November 28, 2018
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Analysis: For Texas politicians, the season of receiving has arrived

The elections are behind the state's politicians. The 86th legislative session is ahead. In between, it's time to raise money.


Politics, like farming or television, has its regular seasons. There’s the election season that just ended, and the governing season that follows.

In Texas politics, the season of groveling — it’s also known as “the late train,” “sack-dragging” and the more functional “fundraising” — comes in between.

Fundraising actually goes on most of the time. Candidates go through a yearlong stretch that begins in the last two months of odd-numbered years, in the lead-up to filing for office. It continues in earnest leading up to the March party primaries and, for an unlucky few, into May runoff elections. The visits and phone calls to donors continue through the summer and peak again in the fall, as candidates get closer to the November general elections.

And then there’s a last time to grovel.

Now is that time.

The general election is over. In the week after Election Day, state legislators and legislators-to-be begin filing bills in advance of the regular session that starts in January. In less than two weeks, they filed more than 600 proposals for new state laws and constitutional amendments.

More quietly (unless you’ve got money and a proclivity for giving to officeholders and office-seeking pols), state officials from the top of the ballot to the bottom are raising money.

The politicians are trying to beat a deadline — a fundraising blackout that begins Dec. 8 — a month before the legislative session — and continues through June 16 — 20 days after the end of the session.

During the blackout, legislators and elected officials in the state government’s executive branch are barred from raising money.

Some of that is for appearance’s sake: It would be unseemly to be able to raise money at the same time you’re voting on legislation that could affect the donors, wouldn’t it? The ban continues after the session to cover the period during which the governor can veto legislation. He — and others — aren’t allowed to raise money until the entire lawmaking machine comes to a stop.

Deadlines create rushes. At the moment, the state politicians have just over two weeks to raise money for their campaign accounts. Some are trying to pay off loans made to their recent campaigns — easier for the winners, who can still vote on legislation, than for the losers, who cannot. Some are trying to bank enough money to cover allowed spending during the legislative session. And many are raising money now because donors are accustomed to writing checks at this time of year.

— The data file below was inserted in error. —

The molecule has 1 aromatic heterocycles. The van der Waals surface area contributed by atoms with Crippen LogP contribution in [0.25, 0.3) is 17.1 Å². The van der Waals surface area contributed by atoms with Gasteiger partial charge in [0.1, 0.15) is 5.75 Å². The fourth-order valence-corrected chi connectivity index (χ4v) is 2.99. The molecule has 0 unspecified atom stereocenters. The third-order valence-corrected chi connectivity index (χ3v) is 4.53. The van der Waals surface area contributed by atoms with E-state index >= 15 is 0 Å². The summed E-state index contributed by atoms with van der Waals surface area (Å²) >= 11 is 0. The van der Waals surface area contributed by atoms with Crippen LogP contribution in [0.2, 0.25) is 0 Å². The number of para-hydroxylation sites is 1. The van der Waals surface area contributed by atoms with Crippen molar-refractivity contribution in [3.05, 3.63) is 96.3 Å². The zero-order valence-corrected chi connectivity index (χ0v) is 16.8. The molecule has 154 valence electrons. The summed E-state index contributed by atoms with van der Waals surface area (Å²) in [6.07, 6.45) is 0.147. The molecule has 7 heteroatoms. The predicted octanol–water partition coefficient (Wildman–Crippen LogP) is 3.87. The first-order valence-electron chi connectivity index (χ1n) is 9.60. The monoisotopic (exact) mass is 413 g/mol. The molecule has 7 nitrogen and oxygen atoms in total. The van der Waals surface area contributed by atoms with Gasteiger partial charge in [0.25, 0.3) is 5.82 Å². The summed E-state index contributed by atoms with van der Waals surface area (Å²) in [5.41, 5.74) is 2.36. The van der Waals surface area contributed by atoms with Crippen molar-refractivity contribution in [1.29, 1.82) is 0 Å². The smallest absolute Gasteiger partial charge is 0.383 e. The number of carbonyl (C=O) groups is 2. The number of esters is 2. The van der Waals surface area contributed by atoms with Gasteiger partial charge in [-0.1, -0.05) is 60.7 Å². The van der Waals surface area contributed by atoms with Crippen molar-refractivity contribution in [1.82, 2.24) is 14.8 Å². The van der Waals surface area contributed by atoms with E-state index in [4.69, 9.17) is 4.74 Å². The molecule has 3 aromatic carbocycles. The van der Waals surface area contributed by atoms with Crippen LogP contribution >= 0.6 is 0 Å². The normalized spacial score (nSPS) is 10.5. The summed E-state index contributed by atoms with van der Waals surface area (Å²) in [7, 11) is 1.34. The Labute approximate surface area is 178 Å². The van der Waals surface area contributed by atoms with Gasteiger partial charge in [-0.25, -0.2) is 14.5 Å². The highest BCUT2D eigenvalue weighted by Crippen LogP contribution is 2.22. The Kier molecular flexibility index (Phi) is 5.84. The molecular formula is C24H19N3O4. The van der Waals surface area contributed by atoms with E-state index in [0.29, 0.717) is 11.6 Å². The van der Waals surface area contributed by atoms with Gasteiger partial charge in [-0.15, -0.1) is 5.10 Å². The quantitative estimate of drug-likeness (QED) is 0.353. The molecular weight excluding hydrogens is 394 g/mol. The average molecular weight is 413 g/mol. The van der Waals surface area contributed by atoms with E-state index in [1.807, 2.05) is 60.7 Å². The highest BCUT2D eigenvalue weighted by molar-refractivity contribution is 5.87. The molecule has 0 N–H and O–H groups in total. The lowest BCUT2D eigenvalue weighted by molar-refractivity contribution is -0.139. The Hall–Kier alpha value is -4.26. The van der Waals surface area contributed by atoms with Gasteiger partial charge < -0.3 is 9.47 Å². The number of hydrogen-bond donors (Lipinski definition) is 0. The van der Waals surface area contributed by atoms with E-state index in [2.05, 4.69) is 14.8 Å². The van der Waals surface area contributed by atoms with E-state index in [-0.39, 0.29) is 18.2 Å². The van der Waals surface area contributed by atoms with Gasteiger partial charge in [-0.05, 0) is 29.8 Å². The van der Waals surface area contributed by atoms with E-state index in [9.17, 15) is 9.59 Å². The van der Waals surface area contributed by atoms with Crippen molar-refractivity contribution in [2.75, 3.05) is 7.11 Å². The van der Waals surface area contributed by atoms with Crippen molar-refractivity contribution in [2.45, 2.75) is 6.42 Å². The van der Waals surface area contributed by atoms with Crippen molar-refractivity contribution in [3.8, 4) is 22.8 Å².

There’s another money crunch ahead. In the last two weeks of June — between the end of the blackout period and a mid-year campaign finance reporting deadline — many of these same folks will be back. That one has a slightly different purpose, with incumbents trying to raise enough money for their mid-year reports to scare off potential rivals. For them, that will mark the beginning of the 2020 campaign season.

While the post-session finance rush is built around future campaigns — not to mention donors’ appreciation for whatever happened to their bills during the legislative session — the motives of a pre-session finance rush are different.

Making friends before a legislative session is an obvious benefit. Donors want to be able to call on people, and people who’ve given money often land in shorter queue, a kind of TSA PreCheck line for government attention.

But there is another reason: This is a good time to seek forgiveness. Lots of political donors who are interested in ongoing relationships with legislators and other pols bet on the wrong candidates in the general election. Coming around after the voting and before the session gives them a chance to, in effect, kiss and make up.

They call that “catching the late train.” There’s just enough time left.

Originally appeared in The Texas Tribune | Illustration by Emily Albracht

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